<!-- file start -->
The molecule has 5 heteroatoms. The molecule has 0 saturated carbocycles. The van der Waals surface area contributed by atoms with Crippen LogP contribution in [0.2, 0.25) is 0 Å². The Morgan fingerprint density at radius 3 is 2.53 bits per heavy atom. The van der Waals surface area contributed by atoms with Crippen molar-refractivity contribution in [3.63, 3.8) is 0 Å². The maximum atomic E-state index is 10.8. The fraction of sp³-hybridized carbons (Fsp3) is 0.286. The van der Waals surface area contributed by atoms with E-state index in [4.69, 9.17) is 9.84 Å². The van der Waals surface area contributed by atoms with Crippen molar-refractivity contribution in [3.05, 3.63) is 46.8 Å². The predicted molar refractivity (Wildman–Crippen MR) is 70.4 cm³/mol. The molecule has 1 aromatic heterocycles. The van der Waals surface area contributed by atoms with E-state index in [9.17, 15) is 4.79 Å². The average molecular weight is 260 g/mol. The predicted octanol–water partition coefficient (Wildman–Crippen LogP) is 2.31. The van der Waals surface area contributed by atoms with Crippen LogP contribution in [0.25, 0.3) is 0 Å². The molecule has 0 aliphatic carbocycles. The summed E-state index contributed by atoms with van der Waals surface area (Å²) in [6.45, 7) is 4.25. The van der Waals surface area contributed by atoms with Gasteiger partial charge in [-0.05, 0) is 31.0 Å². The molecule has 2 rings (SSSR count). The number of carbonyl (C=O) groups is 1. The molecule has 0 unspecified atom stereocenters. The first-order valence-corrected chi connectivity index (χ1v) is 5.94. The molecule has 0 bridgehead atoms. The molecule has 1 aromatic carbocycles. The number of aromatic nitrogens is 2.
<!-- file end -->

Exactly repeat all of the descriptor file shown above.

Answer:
The molecule has 5 heteroatoms. The molecule has 0 saturated carbocycles. The van der Waals surface area contributed by atoms with Crippen LogP contribution in [0.2, 0.25) is 0 Å². The Morgan fingerprint density at radius 3 is 2.53 bits per heavy atom. The van der Waals surface area contributed by atoms with Crippen molar-refractivity contribution in [3.63, 3.8) is 0 Å². The maximum atomic E-state index is 10.8. The fraction of sp³-hybridized carbons (Fsp3) is 0.286. The van der Waals surface area contributed by atoms with E-state index in [4.69, 9.17) is 9.84 Å². The van der Waals surface area contributed by atoms with Crippen molar-refractivity contribution in [3.05, 3.63) is 46.8 Å². The predicted molar refractivity (Wildman–Crippen MR) is 70.4 cm³/mol. The molecule has 1 aromatic heterocycles. The van der Waals surface area contributed by atoms with E-state index in [9.17, 15) is 4.79 Å². The average molecular weight is 260 g/mol. The predicted octanol–water partition coefficient (Wildman–Crippen LogP) is 2.31. The van der Waals surface area contributed by atoms with Crippen LogP contribution in [0.25, 0.3) is 0 Å². The molecule has 0 aliphatic carbocycles. The summed E-state index contributed by atoms with van der Waals surface area (Å²) in [6.45, 7) is 4.25. The van der Waals surface area contributed by atoms with Gasteiger partial charge in [-0.05, 0) is 31.0 Å². The molecule has 2 rings (SSSR count). The number of carbonyl (C=O) groups is 1. The molecule has 0 unspecified atom stereocenters. The first-order valence-corrected chi connectivity index (χ1v) is 5.94. The molecule has 0 bridgehead atoms. The molecule has 1 aromatic carbocycles. The number of aromatic nitrogens is 2.